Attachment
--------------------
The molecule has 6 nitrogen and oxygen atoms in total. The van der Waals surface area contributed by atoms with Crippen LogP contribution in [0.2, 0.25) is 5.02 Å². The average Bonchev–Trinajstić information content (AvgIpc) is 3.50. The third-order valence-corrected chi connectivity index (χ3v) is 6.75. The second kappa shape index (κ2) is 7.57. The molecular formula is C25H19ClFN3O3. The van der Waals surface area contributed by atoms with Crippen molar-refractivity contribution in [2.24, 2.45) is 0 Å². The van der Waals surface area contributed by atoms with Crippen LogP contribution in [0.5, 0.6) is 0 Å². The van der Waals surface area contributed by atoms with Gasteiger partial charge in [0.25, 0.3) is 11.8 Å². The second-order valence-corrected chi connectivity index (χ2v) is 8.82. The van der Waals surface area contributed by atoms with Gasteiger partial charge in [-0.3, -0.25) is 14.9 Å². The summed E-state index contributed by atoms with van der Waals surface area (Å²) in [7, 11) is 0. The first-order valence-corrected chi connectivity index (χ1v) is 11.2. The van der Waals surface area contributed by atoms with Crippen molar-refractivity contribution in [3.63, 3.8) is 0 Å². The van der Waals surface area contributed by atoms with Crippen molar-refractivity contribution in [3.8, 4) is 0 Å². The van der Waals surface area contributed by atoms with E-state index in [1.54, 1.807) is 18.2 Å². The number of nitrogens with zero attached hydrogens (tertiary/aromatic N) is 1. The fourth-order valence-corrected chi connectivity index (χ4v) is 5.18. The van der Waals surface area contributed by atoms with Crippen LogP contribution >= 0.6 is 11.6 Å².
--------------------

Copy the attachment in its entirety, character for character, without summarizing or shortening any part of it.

The molecule has 6 nitrogen and oxygen atoms in total. The van der Waals surface area contributed by atoms with Crippen LogP contribution in [0.2, 0.25) is 5.02 Å². The average Bonchev–Trinajstić information content (AvgIpc) is 3.50. The third-order valence-corrected chi connectivity index (χ3v) is 6.75. The second kappa shape index (κ2) is 7.57. The molecular formula is C25H19ClFN3O3. The van der Waals surface area contributed by atoms with Crippen molar-refractivity contribution in [2.24, 2.45) is 0 Å². The van der Waals surface area contributed by atoms with Crippen LogP contribution in [0.5, 0.6) is 0 Å². The van der Waals surface area contributed by atoms with Gasteiger partial charge in [0.25, 0.3) is 11.8 Å². The second-order valence-corrected chi connectivity index (χ2v) is 8.82. The van der Waals surface area contributed by atoms with Gasteiger partial charge in [-0.3, -0.25) is 14.9 Å². The summed E-state index contributed by atoms with van der Waals surface area (Å²) in [7, 11) is 0. The first-order valence-corrected chi connectivity index (χ1v) is 11.2. The van der Waals surface area contributed by atoms with Crippen molar-refractivity contribution in [3.63, 3.8) is 0 Å². The van der Waals surface area contributed by atoms with Crippen molar-refractivity contribution in [3.8, 4) is 0 Å². The van der Waals surface area contributed by atoms with E-state index in [1.54, 1.807) is 18.2 Å². The number of nitrogens with zero attached hydrogens (tertiary/aromatic N) is 1. The fourth-order valence-corrected chi connectivity index (χ4v) is 5.18. The van der Waals surface area contributed by atoms with Crippen LogP contribution >= 0.6 is 11.6 Å².